Day 13 Friday, July 22 Stanley to Challis, ID 59 miles
As I sat outside and ate a small Maui Waui pizza for dinner last night with the sunset on my left and a microbrew on my right I got to know Michael and Keith who had been in Stanley for a full week. Keith is a professional photographer who specializes in out of the way waterfalls. Michael was learning a trick or two from his friend. We had a nice conversation about hiking, biking, Ibuprofen, and the spectacular views (everyone talks about that!). As they left Michael teasingly quoted most of the old traditional Irish blessing often attributed to St. Patrick:
May the road rise to meet you,
May the wind be always at your back,
May the sun shine warm upon your face,
May the rains fall soft upon your fields,
And, until we meet again,
May God hold you in the hollow of His hand.
Michael was teasing because he knows in a 4,000 mile circular trek it just isn’t going to happen that the “wind will always be at your back.” But, that is how this day felt with the road rising to meet me and the wind gently pushing me from behind (with the exception of the one gust that nearly blew me over. That took me by surprise!).
I guess it was my just reward after climbing thousands of feet the day before. While there were no screaming downhills the route had me following the inviting Salmon River downstream. 59 miles of gentle descent leaving the rugged, spectacular Sawtooth’s behind and entering the nearly as rugged, but barren Lost River Range.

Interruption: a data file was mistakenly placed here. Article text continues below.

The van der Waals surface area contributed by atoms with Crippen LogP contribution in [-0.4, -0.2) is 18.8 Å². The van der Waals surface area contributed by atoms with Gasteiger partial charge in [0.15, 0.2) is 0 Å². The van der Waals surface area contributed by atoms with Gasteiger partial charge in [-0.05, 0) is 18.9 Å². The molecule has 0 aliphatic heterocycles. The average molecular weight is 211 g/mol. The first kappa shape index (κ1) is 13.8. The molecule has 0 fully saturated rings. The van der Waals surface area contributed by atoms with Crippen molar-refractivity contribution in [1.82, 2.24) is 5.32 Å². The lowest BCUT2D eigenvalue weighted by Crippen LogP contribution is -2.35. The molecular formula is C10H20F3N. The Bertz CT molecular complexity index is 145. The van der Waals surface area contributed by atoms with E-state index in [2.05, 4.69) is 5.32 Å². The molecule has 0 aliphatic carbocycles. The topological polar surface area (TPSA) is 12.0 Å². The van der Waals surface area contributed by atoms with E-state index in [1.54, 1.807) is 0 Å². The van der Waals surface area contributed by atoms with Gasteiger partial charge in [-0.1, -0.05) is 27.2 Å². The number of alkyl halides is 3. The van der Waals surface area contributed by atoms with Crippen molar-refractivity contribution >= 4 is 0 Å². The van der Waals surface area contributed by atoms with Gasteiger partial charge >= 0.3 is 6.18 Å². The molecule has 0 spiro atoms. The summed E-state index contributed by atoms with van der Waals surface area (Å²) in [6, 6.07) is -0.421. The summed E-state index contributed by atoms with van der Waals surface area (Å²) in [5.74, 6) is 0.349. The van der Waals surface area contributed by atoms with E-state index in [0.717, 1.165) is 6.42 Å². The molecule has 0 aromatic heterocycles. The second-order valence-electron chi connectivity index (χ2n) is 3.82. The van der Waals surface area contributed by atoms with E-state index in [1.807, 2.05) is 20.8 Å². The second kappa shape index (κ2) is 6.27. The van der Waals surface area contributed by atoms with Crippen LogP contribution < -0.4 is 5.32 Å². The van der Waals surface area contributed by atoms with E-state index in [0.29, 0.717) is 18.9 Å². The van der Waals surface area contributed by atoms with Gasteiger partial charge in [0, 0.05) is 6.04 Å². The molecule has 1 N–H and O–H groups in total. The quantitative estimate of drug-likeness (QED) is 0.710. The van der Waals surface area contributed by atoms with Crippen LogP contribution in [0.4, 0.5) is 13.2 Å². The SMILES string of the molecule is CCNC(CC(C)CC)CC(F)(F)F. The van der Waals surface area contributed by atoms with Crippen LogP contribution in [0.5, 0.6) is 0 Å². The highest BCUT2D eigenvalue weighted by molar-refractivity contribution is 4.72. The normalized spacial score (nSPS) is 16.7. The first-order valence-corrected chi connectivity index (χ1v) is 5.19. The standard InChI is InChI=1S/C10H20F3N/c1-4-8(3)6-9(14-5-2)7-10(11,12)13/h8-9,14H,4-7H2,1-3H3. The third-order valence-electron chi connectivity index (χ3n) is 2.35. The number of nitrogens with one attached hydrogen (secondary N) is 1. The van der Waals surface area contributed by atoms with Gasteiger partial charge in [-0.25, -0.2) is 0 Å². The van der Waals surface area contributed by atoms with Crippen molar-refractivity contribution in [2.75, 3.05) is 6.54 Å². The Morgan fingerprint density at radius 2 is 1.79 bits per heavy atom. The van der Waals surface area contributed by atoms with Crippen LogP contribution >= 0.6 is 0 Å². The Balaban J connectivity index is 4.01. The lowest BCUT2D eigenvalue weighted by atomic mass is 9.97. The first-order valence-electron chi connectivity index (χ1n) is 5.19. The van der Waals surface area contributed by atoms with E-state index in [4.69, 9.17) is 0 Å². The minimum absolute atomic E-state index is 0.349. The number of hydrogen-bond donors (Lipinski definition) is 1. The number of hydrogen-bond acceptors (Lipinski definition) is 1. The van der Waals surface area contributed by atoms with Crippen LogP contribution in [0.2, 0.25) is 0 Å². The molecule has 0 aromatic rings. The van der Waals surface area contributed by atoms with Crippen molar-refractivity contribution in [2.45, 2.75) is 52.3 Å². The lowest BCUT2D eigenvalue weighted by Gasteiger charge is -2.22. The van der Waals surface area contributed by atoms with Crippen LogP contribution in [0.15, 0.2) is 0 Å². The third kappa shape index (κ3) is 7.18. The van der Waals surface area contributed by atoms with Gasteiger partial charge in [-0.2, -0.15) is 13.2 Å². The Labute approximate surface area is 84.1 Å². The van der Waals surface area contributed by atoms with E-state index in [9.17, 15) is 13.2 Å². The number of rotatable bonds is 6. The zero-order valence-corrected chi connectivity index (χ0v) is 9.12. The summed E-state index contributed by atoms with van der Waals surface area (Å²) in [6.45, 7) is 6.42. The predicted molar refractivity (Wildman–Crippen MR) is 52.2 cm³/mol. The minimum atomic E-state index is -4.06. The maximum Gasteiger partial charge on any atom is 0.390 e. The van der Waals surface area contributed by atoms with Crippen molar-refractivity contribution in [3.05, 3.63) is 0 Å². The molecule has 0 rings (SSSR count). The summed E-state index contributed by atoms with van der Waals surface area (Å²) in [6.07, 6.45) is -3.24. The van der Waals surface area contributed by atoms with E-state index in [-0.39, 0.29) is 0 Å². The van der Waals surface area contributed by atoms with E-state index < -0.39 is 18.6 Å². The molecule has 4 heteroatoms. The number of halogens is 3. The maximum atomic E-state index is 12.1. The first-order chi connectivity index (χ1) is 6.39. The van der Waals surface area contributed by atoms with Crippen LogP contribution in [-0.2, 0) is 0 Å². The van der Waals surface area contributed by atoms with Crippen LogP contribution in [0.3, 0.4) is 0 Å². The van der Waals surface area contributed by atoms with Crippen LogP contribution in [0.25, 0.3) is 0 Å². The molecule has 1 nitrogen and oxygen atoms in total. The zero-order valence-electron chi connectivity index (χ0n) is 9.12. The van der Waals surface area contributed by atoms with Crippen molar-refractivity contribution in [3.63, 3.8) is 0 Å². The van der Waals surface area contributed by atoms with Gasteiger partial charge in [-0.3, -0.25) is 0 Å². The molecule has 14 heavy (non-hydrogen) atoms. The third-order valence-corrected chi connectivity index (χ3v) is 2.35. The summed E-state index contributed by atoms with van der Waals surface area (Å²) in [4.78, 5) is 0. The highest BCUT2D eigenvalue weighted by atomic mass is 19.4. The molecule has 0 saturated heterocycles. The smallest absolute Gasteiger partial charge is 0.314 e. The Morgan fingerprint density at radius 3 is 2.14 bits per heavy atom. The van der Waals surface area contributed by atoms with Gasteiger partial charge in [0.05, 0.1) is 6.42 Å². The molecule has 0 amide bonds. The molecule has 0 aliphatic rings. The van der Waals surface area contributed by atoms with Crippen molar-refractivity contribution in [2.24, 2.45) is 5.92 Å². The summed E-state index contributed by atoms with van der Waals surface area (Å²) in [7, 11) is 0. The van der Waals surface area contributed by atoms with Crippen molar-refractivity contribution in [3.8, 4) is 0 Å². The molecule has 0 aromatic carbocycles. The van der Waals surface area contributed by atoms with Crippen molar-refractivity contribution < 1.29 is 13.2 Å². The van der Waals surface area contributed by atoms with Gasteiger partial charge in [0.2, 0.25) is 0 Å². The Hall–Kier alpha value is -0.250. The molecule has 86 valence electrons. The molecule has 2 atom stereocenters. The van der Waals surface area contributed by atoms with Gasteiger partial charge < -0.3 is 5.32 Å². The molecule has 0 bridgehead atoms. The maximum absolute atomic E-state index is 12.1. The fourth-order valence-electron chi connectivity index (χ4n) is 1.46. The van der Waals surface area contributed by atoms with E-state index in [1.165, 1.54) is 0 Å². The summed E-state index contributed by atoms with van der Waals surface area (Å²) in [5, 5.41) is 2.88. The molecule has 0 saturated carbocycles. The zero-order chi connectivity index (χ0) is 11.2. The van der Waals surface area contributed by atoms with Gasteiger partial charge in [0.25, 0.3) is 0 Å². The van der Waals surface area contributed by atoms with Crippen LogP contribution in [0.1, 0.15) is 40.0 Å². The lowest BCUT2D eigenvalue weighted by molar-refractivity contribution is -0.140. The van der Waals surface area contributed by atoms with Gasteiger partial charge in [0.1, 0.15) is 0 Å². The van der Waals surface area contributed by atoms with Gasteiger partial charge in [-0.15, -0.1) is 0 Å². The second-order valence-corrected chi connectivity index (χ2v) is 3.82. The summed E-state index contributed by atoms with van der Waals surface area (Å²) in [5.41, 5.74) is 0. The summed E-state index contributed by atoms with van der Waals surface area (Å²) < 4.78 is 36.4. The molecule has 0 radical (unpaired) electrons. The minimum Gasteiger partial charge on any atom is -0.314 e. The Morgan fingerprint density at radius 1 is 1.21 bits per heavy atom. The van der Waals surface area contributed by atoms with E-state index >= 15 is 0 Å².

The day started with ambivalence and was quickly corrected. I awoke to a rather chilly 38 degrees and my front tire was flat. Some of you know me. I already am not a morning person. Added to that rain was threatening, I was a half mile or so from town and I was camped where the sign said not to, but the local woman said it should be okay. So I was also nervous about a ranger packing up my stuff while I went down to get breakfast. I am not saying that this next sentence solved everything, because it didn’t. But, I turned around and one of the peaks was splashed in the morning sunlight while rain was falling around it and a thick, severed rainbow floated perpendicular in the foreground. This is how the day started. It ended with getting pictures of Bighorn sheep just miles from Challis. The Irish blessing says it best. I’ll let the pictures do the rest.